Why is battery temperature so important? When you have a cold battery, specific chemical reactions limit performance. The batteries commonly used in electric cars today do not handle the high current loads associated with charging and discharging well at low temperatures. In some cases, a phenomenon known as lithium plating can occur. It is similar to corrosion and will cause aging and degradation of battery performance.
Fly stresses that the best course of action is to always preheat an electric car while it is plugged into the charger. That way, grid electricity is used to heat the battery and cabin, instead of sapping energy from the car itself. Once up to a set temperature, an EV can keep itself warm using far less energy than when starting from cold. “Heating a Tesla Model 3 Long Range battery pack from zero to 20 degrees Celsius without a heat pump needs around 2.4 kWh of energy, or 3.4 percent of its claimed usable energy,” Fly says.
If it’s cold out and you are stuck in traffic, does that mean you should shut off the stereo system or stop playing Donkey Kong on your touchscreen? Maybe, but the effects will be modest. Video game systems use up to 350 watts of power while a sound system tops out at about 100 watts. That means listening to Bohemian Rhapsody will cut your range by about half a kilometer for ever hour of listening. Unplugging devices from your car’s USB ports won’t help much, either. Each one of them lowers range by about 9 meters per hour of use.
The ABS, brake servo, power steering motor, and suspension compressor of many modern cars do use a small amount of electricity. All of them combined account for about 100 Wh of power consumption, leading to a loss of range of about half a kilometer per hour.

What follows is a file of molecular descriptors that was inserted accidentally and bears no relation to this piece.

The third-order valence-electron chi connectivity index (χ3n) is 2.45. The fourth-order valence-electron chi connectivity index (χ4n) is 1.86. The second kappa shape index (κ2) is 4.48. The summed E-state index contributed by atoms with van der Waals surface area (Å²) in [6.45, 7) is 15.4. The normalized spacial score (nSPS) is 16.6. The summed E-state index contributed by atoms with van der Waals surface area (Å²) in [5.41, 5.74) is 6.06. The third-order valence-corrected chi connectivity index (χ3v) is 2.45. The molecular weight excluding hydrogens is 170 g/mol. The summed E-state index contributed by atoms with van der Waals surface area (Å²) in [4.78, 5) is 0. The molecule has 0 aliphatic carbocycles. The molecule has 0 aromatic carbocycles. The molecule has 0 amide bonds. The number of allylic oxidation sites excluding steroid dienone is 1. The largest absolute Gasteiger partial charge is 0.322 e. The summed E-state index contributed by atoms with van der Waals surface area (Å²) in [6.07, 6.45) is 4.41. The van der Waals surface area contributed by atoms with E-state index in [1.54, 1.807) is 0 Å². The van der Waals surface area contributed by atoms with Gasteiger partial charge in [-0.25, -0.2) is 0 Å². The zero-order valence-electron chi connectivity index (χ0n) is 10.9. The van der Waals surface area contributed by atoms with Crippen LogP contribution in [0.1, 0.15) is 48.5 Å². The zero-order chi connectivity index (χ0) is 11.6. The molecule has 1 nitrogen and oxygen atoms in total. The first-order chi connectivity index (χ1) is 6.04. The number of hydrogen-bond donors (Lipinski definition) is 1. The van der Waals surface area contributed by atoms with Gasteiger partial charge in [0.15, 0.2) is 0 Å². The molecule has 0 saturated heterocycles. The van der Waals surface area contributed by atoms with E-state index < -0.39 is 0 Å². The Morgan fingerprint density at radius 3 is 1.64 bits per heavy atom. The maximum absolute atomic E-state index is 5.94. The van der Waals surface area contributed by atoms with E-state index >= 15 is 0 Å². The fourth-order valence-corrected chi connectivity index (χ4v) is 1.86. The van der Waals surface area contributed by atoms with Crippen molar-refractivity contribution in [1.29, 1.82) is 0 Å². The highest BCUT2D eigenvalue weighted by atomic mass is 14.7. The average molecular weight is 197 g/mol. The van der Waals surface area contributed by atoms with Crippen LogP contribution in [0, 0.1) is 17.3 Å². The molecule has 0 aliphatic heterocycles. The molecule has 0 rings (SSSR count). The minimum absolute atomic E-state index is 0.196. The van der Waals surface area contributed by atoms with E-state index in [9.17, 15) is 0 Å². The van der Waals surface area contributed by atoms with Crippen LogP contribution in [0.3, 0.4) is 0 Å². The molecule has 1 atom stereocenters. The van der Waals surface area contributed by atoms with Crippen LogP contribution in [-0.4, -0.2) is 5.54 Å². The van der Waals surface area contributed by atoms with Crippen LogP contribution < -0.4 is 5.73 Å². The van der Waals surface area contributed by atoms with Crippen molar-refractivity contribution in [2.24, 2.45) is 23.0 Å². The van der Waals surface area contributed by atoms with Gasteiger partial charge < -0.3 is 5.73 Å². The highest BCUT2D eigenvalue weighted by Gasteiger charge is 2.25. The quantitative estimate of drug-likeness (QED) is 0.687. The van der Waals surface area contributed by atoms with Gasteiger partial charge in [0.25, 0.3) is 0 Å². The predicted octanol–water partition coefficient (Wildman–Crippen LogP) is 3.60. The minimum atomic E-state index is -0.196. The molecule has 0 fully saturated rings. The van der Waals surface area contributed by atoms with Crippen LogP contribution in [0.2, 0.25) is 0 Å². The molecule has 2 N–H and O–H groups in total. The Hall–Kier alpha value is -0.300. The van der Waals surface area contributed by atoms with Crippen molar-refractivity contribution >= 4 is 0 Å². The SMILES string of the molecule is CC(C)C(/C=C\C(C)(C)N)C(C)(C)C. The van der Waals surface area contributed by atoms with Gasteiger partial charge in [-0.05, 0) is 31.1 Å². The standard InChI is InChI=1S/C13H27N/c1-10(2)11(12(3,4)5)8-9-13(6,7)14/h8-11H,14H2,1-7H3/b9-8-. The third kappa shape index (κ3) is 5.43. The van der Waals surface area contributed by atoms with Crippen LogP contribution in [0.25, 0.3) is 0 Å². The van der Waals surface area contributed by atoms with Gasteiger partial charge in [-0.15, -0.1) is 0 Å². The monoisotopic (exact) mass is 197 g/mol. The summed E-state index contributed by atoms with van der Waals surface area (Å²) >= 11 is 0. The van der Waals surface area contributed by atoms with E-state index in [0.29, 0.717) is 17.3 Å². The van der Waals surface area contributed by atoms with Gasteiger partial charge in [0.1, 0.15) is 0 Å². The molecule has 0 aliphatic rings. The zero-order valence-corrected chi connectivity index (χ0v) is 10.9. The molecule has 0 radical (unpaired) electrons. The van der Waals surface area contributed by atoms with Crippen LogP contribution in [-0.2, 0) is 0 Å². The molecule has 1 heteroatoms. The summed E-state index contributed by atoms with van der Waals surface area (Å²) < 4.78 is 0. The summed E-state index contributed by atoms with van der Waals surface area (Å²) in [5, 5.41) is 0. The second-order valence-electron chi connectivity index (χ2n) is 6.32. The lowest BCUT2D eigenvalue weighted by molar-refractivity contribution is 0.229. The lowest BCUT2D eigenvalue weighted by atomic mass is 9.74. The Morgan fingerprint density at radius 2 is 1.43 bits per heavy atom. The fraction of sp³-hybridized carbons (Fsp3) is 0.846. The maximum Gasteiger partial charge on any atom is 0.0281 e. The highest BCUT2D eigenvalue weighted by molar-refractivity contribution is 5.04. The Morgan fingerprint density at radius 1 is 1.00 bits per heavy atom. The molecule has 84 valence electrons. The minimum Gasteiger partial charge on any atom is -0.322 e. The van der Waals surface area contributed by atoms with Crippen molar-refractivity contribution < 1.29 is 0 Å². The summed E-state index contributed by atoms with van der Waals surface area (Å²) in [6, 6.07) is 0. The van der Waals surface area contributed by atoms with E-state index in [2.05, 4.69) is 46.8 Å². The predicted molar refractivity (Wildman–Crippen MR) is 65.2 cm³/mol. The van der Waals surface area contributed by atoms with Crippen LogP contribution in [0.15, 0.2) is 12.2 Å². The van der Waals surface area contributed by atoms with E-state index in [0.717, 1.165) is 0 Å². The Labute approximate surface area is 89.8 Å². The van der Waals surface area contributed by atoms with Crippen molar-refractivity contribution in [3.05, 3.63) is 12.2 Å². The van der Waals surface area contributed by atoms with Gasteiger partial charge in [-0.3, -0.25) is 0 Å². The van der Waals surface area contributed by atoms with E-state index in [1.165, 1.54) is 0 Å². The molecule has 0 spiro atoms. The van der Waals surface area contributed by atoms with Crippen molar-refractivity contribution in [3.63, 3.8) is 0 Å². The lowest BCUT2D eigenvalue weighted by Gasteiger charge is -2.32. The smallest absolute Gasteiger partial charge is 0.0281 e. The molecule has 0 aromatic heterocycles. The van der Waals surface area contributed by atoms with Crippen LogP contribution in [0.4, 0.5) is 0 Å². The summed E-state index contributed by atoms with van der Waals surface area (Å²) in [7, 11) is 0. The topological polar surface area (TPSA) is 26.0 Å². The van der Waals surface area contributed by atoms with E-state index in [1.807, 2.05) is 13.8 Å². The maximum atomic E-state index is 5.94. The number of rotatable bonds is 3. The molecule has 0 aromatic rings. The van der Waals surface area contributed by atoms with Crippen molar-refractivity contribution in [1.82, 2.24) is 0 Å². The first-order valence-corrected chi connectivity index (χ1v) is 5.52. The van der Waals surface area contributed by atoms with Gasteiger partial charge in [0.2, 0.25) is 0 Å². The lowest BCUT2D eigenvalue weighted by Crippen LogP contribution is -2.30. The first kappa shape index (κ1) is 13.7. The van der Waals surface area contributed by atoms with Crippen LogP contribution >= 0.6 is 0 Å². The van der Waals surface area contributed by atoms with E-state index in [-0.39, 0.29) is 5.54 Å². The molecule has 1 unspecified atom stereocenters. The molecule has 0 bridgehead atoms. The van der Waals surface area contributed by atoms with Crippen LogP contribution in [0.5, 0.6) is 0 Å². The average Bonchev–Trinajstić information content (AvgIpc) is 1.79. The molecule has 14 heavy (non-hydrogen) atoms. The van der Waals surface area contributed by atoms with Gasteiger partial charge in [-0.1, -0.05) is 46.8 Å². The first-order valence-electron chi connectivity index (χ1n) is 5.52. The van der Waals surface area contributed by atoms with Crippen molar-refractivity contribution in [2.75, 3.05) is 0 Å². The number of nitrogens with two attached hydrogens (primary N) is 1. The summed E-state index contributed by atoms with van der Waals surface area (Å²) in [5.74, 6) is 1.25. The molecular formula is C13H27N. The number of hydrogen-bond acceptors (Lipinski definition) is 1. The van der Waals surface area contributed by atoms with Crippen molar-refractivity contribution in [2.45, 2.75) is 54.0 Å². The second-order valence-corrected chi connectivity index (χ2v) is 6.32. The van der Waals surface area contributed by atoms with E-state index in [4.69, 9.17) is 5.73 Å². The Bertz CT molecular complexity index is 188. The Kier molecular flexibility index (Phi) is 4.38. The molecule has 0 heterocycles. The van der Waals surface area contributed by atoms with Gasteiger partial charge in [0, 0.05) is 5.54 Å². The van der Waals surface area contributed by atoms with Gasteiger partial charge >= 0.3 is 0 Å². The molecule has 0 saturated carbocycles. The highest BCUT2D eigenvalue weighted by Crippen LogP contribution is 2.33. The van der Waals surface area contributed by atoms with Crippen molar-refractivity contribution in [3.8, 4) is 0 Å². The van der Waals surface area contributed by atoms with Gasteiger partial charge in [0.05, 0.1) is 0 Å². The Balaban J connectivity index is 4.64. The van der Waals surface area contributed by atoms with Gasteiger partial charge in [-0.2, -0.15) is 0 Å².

Exterior lighting consumes very little power, thanks to modern LEDs. Bishop’s calculations estimate the entire exterior lighting system typically accounts for 48.80 Wh of energy. For a vehicle with an energy consumption of 180 Wh/km, this reduces range by 270 meters per hour of driving.
Aerodynamic Drag & Speed
Rather than not using the entertainment features of your spiffy new EV to eke out a little more range, the best thing a driver can do is reduce speed a little. “At highway speed, by far the biggest [energy] loss is aerodynamic drag,” says Ashley Fly. “For a Tesla Model 3, which has a drag coefficient of 0.23 and 2.22 m² frontal area, 9.5 kW of power is required to overcome aerodynamic drag. If we also consider a few hundred watts for tire friction, an estimated 90 percent combined efficiency of the inverter and motor, and another few hundred watts for the essential onboard computers, we need 11 kW to cruise at 70 mph.”